Director: Han Jie
Han Jie, born in 1977 in the Shanxi Province of China, graduated from the Film and TV Production Department of Beijing Normal University in 2002. His graduation work New Year got the Best Short Film award of Beijing University Student Film Festival and Best Fiction Film of Beijing International DV Forum in 2003, and was invited to Pusan International Film Festival at the same year. In 2006, his first feature Walking On The Wild Side won the Tiger Award (best film) of International Film Festival Rotterdam and Silver Digital Award of Hong Kong International Film Festival. In 2008, he was invited by Centre de Cultura Contemporània de Barcelona and directed the short film Being And Nothingness.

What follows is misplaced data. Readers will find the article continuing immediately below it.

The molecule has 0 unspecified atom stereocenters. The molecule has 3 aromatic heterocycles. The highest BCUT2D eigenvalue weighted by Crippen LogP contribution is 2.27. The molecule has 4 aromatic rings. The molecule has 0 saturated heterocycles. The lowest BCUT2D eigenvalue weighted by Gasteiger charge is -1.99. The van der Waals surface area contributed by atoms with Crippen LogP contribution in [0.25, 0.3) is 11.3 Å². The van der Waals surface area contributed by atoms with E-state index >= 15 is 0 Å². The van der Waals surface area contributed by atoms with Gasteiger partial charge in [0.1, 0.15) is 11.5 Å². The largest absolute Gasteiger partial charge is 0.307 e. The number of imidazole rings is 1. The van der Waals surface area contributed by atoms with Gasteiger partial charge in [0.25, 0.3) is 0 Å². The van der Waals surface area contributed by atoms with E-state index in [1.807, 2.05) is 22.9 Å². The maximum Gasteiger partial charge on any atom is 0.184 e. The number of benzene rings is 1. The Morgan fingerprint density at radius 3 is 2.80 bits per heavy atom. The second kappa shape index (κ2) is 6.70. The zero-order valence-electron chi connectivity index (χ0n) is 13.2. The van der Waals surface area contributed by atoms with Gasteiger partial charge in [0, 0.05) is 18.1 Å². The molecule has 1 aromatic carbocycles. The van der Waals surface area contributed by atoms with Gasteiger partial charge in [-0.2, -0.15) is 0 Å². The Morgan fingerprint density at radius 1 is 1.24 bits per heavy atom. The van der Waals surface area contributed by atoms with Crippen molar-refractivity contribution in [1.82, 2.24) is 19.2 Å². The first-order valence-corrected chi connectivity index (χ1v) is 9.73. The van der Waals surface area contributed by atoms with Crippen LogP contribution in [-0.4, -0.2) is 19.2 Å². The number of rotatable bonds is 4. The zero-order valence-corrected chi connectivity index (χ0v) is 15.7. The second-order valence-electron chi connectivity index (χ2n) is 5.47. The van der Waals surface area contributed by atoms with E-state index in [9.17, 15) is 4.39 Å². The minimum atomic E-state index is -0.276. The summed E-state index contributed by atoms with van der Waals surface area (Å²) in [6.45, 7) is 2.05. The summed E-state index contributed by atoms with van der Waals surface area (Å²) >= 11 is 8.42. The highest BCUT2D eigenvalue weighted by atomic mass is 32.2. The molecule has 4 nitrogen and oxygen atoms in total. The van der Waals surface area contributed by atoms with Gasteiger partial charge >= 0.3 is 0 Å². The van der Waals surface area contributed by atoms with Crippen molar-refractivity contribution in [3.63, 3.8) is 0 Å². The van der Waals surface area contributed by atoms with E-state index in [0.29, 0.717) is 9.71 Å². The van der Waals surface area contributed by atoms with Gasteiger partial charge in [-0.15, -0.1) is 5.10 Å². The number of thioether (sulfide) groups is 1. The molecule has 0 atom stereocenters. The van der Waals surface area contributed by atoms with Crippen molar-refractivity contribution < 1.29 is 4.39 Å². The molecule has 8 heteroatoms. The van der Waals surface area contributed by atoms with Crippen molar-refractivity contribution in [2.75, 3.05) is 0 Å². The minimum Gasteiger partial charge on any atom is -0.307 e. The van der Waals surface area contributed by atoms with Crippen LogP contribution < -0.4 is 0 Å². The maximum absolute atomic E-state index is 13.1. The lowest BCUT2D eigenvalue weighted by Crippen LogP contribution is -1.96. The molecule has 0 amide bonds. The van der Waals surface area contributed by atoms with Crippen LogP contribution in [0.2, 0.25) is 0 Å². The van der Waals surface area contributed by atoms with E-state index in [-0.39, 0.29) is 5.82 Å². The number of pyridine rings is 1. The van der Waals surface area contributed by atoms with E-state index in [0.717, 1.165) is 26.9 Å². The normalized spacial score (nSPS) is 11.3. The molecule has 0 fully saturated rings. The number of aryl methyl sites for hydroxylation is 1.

His name is Shu. He lives in a bitterly cold mining village where the snow never really melts. Shu, a bachelor, is a not-very-reliable worker in the village’s motor-repair shop. He’s a regular in the bar at the entrance to the village. The friends he grew up with have followed very different paths. One of them, Er Zhu, has taken over the village mine and launched his own Mining Group to operate it; he now drives a luxury car. Another, Yixin, has opened a tutorial school in the faraway provincial capital. And others are still villagers. When he gets together with his friends, Shu tends to stay silent, like a tree forgotten in the wilderness – that is, unless the others start laughing at him. The day-and-night operations of the new mining company cause subsidence in the village and damage to some of the houses. The evacuation of villagers to new high-rise apartments in the county town begins. Shu instead takes off for the provincial capital to ask his old friend Yixin for a job. He does odd jobs in the school and finds that watching the young pupils reminds him of his own childhood. Shu lost both his stern father and his beloved elder brother when he was a child. His father often appears in his dreams, but (to his regret) his elder brother doesn’t. Even before leaving the village, Shu fell in love at first sight with Xiao Mei, a deaf-mute girl. But Shu finds ‘love’ difficult to come to terms with, and feels that it will cause a lot of trouble if he and Xiao Mei get married and live together. But they stay in touch with each other through SMS text messages, and Shu finally makes up his mind to marry her. So he returns to the village. On the night before the wedding, Shu’s elder brother at last appears in his dream. In the dream, the elder brother joins Shu’s wedding party and sings a song that was popular in the 1980s: “A Fire in Winter”. But the wedding is a disaster, and Xiao Mei soon leaves to rejoin her mother. The worries and intuitions which have long flashed through Shu’s mind start to make sense to him. He begins to make prophecies, and many of them come true. Suddenly Shu has a new status in the community. He’s a respected prophet, addressed by everyone as “Mr Shu”. The evacuation of the village is now almost complete; everyone has moved to the “New Sun City” development in the county town. Mr Shu embraces a tree in the deserted village. Suddenly his estranged bride Xiao Mei approaches him and speaks for the first time. She says: “Let’s go home.”